Gemcitabine resistance in triple‑negative breast cancer cells can be reverted by Drosophila melanogaster deoxyribonucleoside kinase in the nucleus or cytosol
- Yan Zhao
- Haiyang Jiang
- Ming Gu
- Cong Zu
- Xinyu Zheng
Affiliations: Department of Breast Surgery, The First Affiliated Hospital, China Medical University, Shenyang, Liaoning 110001, P.R. China, Lab 1, Cancer Institute, The First Affiliated Hospital, China Medical University, Shenyang, Liaoning 110001, P.R. China
- Published online on: September 15, 2020 https://doi.org/10.3892/ol.2020.12109
Copyright: © Zhao
et al. This is an open access article distributed under the
terms of Creative
Commons Attribution License.
Views: 0 (Spandidos Publications: | PMC Statistics: )
Total PDF Downloads: 0 (Spandidos Publications: | PMC Statistics: )
This article is mentioned in:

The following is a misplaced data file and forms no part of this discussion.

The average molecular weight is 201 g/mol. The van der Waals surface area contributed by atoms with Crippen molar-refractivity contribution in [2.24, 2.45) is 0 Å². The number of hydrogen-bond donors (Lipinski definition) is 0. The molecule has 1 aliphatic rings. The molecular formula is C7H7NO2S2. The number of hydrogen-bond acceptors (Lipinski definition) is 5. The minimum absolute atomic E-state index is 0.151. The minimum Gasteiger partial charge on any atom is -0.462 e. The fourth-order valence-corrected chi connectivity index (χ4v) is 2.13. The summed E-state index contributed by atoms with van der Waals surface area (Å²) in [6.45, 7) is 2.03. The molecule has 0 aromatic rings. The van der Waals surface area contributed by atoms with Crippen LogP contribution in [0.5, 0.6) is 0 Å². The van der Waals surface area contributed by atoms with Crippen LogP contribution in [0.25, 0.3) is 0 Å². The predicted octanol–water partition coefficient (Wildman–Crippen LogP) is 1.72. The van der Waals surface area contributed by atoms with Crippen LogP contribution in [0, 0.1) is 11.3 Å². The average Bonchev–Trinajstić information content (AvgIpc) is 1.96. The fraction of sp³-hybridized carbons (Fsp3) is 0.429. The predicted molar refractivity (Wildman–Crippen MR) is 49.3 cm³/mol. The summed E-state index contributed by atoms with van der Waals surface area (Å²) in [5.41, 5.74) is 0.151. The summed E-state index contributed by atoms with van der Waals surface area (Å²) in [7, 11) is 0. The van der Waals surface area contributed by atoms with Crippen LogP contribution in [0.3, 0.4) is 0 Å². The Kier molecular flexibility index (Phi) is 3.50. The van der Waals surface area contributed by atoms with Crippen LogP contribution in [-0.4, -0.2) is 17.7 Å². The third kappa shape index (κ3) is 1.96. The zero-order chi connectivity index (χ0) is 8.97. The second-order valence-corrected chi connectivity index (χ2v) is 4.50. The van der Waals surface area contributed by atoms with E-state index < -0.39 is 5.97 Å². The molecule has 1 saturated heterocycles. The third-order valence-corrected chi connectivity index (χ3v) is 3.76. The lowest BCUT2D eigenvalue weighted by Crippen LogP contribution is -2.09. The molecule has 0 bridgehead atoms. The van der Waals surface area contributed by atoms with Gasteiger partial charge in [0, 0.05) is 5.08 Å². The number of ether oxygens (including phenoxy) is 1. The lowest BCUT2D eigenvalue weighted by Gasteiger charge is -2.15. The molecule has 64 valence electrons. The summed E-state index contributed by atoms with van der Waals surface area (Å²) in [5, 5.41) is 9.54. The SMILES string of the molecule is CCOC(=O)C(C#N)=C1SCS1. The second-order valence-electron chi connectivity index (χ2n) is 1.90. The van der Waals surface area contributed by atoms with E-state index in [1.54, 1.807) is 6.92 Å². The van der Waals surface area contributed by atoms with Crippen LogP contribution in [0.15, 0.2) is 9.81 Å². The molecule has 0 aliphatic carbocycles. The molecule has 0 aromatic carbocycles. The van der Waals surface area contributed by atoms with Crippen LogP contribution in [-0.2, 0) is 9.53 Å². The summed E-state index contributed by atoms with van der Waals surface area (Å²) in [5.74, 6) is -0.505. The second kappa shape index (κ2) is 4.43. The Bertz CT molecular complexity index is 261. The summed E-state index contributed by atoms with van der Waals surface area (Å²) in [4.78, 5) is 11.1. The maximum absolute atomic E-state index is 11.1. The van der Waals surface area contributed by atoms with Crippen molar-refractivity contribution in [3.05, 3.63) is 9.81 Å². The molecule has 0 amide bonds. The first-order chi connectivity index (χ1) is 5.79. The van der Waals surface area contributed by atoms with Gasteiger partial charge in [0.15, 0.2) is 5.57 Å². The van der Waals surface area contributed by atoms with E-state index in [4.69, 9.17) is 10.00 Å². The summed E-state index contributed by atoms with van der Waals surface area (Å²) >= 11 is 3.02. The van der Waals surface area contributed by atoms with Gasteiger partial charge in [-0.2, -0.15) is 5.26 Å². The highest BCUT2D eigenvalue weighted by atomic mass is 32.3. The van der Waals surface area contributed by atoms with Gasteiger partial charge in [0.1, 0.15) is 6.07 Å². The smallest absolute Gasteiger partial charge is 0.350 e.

The development of drug resistance to chemotherapeutic agents has consistently presented a challenge in terms of the treatment of patients with triple‑negative breast cancer (TNBC). In the present study, gemcitabine (dFdC)‑resistant TNBC cells were established, and the effects of lentivirus‑deoxyribonucleoside kinase (dNK) and a mutated form of dNK (lentivirus‑dNKmut) on reversing the acquired drug resistance in dFdC‑resistant TNBC cells were explored. Quantitative PCR and western blotting experiment results suggested that Drosophila melanogaster (Dm)‑dNK was stably expressed in the lentivirus‑infected MDA‑MB‑231 and MDA-MB-231R cells in the nucleus or cytosol, and autoradiography experiments revealed similar levels of enzymatic activity in the cells expressing dNK or dNKmut. In vitro cytotoxicity assay revealed that the IC50 values of dFdC were decreased 30~50‑fold in the dFdC‑resistant MDA‑MB‑231 cells following lentiviral transfection with dNK or dNKmut, and this effect was associated with a significantly increased rate of apoptosis compared with the cells transfected with the negative control lentivirus. In conclusion, Dm‑dNK in the nucleus or cytosol may be a potential candidate for reversing acquired dFdC resistance in TNBC cells, which may form the basis of novel strategies for the treatment of patients with drug‑resistant TNBC.